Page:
‘Both sides were equally dishonest in the referendum’

Generally, when someone suggests that the referendum result is invalid because the Leave campaign was largely based on lies, the response is “there were lies on both sides” (or sometimes “a lot of rhetoric on both sides”, ‘rhetoric’ here being somehow a euphemism for dishonesty).

I don’t think many people would claim that the referendum campaign was a crowning moment for our democracy. It was divisive and marked by unsubstantiated claims, and promises that failed to materialise. But were there equal amounts of hot air delivered on both sides? If you can bear to revisit it, let’s break it down.

The central claim at the heart of Vote Leave’s campaign was the now-infamous ‘Let’s give the £350m a week that we send the EU to the NHS instead’. This is in fact a lie wrapped in a falsehood – we don’t pay the EU £350 million per week (recent figures are closer to £150m), and the Vote Leave protagonists knew that whatever the figure was, precious little, if any, of it would end up subsidising the health service. Nevertheless, the campaign persisted with the promise even after being warned of its inaccuracy by the UK Statistics Watchdog. Director of Vote Leave Dominic Cummings has since admitted that the promise “was clearly the most effective argument…with almost every demographic”, and that Leave would not have won without it.

Let’s compare this to the Remain campaign: at first, Cameron and co started by issuing dry warnings of the economic danger of leaving the Single Market. These gained little traction compared to Vote Leave’s big figure, so they decided to come up with a figure of their own, claiming that the average household would be £4,300 worse off per year if we left. The figure, seemingly plucked from thin air, was easy for Leave campaigners to ridicule, and of course it’s very hard to comment on its accuracy until we have actually left – but it was at least based on some solid forecasting.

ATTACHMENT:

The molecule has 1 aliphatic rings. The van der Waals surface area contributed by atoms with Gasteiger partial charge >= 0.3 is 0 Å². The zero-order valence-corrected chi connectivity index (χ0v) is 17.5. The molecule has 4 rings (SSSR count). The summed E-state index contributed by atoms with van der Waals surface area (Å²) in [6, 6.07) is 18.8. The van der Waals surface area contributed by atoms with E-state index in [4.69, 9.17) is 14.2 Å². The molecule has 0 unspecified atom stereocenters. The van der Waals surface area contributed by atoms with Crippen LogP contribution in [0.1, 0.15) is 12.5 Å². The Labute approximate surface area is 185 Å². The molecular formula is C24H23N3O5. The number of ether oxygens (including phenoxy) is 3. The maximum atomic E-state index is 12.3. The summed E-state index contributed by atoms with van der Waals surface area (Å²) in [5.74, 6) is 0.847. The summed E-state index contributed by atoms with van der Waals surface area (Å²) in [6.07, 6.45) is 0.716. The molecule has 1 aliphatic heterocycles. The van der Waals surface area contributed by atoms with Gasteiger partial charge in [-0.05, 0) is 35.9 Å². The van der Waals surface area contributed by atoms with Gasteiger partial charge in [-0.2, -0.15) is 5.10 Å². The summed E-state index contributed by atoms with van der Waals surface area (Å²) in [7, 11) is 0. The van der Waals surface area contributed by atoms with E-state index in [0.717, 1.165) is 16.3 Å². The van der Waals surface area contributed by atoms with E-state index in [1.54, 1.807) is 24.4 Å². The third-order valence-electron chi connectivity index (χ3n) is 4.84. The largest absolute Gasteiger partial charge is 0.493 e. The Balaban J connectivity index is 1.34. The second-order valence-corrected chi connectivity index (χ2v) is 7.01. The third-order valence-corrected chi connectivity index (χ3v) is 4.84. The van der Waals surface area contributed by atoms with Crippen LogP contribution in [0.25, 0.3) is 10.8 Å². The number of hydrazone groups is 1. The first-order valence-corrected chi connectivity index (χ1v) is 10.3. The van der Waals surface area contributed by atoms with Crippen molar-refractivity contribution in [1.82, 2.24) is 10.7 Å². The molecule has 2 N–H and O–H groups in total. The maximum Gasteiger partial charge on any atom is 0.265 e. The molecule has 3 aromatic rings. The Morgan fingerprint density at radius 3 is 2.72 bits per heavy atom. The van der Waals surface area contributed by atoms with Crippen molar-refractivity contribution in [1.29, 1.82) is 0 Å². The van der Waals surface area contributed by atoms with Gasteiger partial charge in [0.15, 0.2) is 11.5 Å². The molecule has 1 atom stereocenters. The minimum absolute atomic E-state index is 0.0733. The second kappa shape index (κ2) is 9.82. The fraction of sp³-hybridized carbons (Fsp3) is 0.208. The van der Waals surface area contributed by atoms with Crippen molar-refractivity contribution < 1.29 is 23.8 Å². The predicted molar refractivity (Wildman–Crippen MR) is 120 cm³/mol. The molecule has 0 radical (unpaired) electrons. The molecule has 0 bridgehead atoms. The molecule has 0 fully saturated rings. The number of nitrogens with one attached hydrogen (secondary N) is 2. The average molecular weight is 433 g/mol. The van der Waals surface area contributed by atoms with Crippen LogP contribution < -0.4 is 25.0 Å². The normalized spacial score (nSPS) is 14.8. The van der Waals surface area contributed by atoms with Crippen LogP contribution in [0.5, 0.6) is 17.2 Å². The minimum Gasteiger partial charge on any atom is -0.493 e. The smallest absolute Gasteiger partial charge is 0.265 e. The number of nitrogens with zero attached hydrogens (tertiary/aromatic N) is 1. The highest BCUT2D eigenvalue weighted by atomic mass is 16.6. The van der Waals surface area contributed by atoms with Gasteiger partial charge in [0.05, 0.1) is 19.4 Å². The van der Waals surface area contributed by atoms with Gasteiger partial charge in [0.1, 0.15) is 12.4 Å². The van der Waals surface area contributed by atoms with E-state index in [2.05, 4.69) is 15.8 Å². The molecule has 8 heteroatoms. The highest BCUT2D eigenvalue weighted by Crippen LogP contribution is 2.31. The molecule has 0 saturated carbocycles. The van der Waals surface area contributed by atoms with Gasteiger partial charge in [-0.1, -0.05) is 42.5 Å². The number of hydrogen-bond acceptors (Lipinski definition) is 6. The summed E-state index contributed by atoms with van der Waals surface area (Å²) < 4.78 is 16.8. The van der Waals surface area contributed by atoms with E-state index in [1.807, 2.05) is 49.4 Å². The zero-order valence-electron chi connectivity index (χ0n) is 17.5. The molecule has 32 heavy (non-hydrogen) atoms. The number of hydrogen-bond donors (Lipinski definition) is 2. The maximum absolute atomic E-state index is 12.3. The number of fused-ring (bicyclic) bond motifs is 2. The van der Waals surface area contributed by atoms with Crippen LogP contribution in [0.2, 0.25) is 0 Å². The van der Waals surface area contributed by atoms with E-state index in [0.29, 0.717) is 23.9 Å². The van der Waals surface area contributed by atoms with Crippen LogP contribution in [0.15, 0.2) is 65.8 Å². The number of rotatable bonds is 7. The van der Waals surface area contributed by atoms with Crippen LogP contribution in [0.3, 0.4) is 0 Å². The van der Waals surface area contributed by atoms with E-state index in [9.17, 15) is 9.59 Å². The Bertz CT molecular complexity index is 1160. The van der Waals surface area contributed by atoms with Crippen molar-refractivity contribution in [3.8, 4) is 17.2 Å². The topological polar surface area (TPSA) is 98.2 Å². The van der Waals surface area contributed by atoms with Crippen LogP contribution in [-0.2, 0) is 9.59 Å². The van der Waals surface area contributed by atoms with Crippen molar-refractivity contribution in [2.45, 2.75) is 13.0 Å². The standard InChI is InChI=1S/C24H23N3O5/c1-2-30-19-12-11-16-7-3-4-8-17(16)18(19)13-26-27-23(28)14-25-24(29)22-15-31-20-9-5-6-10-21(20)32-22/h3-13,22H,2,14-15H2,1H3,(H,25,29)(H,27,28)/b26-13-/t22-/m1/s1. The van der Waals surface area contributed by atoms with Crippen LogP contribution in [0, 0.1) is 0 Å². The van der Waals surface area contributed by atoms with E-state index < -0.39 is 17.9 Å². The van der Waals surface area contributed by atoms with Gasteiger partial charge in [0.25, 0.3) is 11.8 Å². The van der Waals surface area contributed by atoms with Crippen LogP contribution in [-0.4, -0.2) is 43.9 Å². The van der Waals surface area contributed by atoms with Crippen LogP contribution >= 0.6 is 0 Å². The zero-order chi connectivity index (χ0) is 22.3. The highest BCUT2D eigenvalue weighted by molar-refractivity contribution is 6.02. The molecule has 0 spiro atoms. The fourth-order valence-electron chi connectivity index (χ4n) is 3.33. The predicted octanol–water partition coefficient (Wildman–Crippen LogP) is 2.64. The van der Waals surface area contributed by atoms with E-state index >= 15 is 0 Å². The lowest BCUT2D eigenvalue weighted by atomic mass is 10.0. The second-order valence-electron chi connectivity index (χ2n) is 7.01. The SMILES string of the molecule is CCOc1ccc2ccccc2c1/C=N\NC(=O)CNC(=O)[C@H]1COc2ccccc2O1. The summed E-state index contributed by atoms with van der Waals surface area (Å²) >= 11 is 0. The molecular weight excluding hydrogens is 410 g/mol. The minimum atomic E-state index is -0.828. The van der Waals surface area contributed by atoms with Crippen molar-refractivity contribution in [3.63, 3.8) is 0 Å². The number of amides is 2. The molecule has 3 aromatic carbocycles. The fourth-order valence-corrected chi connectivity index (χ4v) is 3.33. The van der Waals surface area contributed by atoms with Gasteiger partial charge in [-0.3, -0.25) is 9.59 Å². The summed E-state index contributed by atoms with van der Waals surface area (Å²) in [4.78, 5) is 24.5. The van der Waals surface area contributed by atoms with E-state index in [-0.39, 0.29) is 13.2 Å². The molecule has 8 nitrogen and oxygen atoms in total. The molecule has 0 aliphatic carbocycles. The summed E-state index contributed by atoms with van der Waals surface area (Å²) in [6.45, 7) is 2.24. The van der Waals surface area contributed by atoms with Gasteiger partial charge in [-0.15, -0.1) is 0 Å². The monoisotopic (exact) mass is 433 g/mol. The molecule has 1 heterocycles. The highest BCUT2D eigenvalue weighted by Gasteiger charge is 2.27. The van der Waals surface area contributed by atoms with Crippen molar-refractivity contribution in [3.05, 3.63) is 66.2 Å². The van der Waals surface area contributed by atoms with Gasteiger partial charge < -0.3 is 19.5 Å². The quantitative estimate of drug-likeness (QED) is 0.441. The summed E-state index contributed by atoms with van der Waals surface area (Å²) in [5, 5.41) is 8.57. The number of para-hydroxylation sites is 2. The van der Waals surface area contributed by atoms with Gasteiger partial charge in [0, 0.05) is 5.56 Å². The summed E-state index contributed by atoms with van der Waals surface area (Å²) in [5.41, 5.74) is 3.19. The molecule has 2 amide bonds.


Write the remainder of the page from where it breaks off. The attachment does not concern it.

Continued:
Other than this, the Remain campaign largely focused on unquantified warnings of the danger of leaving the EU, although these were often exaggerated by a largely pro-Brexit media. For example, a speech emphasising the importance of the EU in maintaining peace in Europe was twisted into ‘Cameron says leaving EU will trigger World War III’, and then treated with due derision. (Nevertheless, just a few months after the result, former Conservative leader Michael Howard was suggesting that Theresa May send a taskforce to Spain in defence of Gibraltar).

One Remain prediction that we can say never came to pass was George Osborne’s threat of an immediate ‘punishment budget’ if the country voted to leave – but this was hardly central to the Remain campaign, rather the last desperate act of a politician of very limited imagination.

The list of Leave lies, on the other hand, is long and shameful. It seems that they would say and promise whatever it took to win the referendum, never mind the consequences. But their most damaging lie, in retrospect, was not the £350m, but that the EU needed us more than we needed them, and hence any deal would be simple to negotiate and beneficial to the UK. After almost two years of tortuous negotiations with the UK caving in on almost every contentious issue, we can say with certainty that this was never the case.

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